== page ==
"He's creating an artificial city where there is no infrastructure to support it," said Jim Gant, another neighbor from the Alachua County side of the community.
"I think it's despicable," Chitty-Campbell said. "It's not conducive for the way that the property is used around here."
Wetland damage And the neighbors are concerned about Morse Pond, a roughly 400-acre prairie on Rudnianyn's land that is dry until the rains come. At times, it has filled to 4 or 5 feet deep.
"Everything drains to Morse Pond," Chitty-Campbell said.
The water from Morse Pond flows about a mile via a slough to Ledwith Lake, which goes to Kanapha Sinkhole in Alachua County.
Rudnianyn's clearing has damaged some of the wetlands, including part of Morse Pond, according to a report by Lisa Rinehart, a Southwest Florida Water Management District staff field technician Lisa Rinehart.
"We haven't done anything in these wetlands but clean up," Rudnianyn said. "The situation we had was a bunch of trees got knocked down with hurricanes."
He did not get permits or agricultural exemptions to do the clearing.
"If there was unauthorized wetland activity, it certainly was unintentional," Rudnianyn said.
According to Rinehart's report, Rudnianyn, at first, said someone else did the work but later mentioned that his son had done the work. Rinehart and district Environmental Scientist Michael Sommers told Rudnianyn to stay out of the wetlands and not use heavy equipment until he gets the proper permits.
According to the report, Rudnianyn replied, "When we are finished we'll stay out of those areas."
Sommers sent Rudnianyn a letter asking him to contact the district in writing by July 28 with a plan and schedule for mitigating the unauthorized impacts. As of July 28, Rudnianyn had not responded.
He said he lost the letter and would respond this week.
Higher density "Higher density reduces urban sprawl," Rudnianyn said. "This is a neat piece of land. This is on the cutting edge of rural environmental development."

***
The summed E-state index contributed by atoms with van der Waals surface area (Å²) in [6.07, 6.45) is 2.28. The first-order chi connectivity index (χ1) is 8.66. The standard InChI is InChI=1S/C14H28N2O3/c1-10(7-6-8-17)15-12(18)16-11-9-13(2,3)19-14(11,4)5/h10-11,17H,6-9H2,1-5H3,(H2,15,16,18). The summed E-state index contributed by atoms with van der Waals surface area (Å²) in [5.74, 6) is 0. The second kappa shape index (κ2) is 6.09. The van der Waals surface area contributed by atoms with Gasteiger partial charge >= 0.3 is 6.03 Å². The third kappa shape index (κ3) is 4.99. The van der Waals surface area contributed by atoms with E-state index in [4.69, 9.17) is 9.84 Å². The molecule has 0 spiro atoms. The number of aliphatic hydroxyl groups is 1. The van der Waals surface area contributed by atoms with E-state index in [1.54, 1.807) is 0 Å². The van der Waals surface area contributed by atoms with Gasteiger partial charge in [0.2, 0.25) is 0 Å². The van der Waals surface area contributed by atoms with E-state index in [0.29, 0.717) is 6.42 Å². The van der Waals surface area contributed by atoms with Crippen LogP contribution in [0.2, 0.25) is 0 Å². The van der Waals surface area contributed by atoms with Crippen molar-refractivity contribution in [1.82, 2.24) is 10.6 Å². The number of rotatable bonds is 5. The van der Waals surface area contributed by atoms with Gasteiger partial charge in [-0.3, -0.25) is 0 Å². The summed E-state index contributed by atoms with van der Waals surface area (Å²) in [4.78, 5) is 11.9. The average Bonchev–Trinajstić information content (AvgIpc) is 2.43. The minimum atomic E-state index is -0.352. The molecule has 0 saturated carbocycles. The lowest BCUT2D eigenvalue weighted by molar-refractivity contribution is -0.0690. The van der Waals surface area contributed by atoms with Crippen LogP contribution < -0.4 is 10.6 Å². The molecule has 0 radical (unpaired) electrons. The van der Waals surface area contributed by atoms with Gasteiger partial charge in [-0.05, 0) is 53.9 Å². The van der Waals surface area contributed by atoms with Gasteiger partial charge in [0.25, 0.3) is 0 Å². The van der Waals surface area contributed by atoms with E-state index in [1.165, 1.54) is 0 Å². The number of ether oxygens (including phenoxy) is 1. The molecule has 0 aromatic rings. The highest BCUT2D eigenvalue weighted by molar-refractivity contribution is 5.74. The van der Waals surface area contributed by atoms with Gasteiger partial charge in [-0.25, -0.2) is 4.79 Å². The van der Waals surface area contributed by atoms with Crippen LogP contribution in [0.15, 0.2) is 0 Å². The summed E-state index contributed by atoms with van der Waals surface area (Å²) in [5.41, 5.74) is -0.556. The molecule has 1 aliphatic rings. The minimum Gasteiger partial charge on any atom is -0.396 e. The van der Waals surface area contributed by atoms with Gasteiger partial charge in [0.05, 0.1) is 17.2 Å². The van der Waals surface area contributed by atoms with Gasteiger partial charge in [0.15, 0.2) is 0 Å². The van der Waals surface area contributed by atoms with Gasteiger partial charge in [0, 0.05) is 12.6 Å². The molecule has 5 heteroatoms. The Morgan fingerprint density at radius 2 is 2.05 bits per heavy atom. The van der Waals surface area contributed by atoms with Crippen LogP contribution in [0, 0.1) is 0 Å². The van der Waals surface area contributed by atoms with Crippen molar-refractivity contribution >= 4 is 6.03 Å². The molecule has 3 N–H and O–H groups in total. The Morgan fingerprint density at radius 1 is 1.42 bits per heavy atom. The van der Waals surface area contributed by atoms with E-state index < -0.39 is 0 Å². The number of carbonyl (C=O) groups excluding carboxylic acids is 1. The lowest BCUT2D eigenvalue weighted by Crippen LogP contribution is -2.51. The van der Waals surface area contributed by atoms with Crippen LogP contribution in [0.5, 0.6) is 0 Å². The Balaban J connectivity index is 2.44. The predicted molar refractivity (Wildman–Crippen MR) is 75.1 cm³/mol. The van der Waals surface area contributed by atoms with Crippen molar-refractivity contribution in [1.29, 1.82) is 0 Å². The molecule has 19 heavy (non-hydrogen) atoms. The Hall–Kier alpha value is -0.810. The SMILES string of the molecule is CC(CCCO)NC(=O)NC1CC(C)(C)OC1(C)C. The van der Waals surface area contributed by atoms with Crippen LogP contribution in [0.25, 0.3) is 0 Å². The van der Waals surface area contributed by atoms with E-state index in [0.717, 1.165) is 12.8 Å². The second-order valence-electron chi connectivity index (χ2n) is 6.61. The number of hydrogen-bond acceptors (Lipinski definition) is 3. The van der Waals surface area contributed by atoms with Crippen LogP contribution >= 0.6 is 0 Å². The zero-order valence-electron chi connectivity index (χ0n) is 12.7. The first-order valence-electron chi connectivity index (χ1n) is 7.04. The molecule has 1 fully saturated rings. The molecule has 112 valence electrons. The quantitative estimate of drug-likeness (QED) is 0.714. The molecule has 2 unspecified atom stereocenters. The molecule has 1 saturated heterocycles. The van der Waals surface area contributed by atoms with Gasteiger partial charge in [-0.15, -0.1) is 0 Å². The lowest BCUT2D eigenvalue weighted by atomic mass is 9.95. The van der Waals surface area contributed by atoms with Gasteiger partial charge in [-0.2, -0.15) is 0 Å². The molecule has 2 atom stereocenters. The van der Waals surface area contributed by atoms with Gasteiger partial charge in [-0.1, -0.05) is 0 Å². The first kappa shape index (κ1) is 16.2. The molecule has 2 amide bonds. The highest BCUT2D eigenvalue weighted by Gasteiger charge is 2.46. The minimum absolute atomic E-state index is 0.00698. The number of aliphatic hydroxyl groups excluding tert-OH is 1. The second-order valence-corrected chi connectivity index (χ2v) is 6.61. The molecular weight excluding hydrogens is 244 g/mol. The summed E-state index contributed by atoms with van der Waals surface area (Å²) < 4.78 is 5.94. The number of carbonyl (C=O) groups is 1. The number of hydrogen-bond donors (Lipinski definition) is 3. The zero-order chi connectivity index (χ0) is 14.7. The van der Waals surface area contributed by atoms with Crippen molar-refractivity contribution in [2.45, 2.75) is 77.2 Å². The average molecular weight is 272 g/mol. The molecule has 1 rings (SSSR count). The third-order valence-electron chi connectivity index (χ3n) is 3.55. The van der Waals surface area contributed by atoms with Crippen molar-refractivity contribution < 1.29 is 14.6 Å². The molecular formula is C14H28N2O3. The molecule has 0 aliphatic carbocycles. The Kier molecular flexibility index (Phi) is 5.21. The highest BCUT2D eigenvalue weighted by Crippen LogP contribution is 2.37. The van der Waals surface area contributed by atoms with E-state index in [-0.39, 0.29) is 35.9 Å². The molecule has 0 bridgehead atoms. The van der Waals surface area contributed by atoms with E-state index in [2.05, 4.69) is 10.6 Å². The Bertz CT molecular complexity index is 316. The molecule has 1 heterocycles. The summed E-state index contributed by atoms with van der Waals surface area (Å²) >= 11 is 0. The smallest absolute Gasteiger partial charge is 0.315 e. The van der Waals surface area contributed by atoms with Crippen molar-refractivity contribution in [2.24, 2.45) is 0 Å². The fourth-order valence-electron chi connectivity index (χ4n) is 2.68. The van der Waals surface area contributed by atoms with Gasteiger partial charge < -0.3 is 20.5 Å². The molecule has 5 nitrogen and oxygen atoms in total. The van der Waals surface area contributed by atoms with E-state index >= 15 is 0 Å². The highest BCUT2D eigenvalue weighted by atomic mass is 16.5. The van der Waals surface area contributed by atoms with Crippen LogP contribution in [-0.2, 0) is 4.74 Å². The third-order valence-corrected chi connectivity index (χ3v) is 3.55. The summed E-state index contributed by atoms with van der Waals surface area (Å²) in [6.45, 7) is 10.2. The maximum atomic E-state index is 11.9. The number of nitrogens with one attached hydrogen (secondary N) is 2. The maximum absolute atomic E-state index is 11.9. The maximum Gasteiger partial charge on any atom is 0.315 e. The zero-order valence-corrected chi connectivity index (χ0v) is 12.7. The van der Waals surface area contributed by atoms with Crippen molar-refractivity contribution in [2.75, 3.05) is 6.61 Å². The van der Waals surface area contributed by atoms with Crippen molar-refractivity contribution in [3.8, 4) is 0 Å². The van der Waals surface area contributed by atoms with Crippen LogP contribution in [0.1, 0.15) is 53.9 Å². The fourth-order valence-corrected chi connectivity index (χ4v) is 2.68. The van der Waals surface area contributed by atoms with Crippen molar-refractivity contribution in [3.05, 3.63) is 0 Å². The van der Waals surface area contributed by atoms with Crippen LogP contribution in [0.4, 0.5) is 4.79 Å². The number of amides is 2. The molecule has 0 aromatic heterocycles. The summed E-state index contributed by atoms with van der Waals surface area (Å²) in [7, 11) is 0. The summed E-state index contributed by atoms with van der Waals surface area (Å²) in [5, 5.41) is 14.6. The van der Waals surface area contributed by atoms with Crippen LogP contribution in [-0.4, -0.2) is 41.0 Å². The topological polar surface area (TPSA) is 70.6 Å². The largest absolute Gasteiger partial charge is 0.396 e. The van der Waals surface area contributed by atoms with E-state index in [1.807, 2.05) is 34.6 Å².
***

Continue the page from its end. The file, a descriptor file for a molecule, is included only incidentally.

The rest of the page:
He said that by clustering the units, more open space is available. He said he will be providing a permanent conservation easement on the property that will leave much of the land undeveloped.
"When you buy an acre, you are really buying 780 acres," he said. He said he would not build the homes but would sell lots. He said a lot would cost about $150,000-$200,000.
Gail Stern, a founding member of Marion County Citizens Coalition, opposes both of Rudnianyn's large-scale amendments.
"It sounds wonderful," Stern said. "What is he conserving? He's got a lot of good buzz words in there, but what does it mean?"
She said density would be doubled if the "conservation community" land use were approved.
"You call it 'conservation community' and you have increased your density," Stern said. "It's like an automatic 'get out of jail free' card. It's great. But who's going to pay for that in the long run?"
She said the residents of Marion County will have to pay for the schools and teachers and other infrastructure to support development in a rural area, not to mention the county's future water needs.
"Somewhere down the road we are going to pay," Stern said. "I would like to ask him exactly what he's conserving."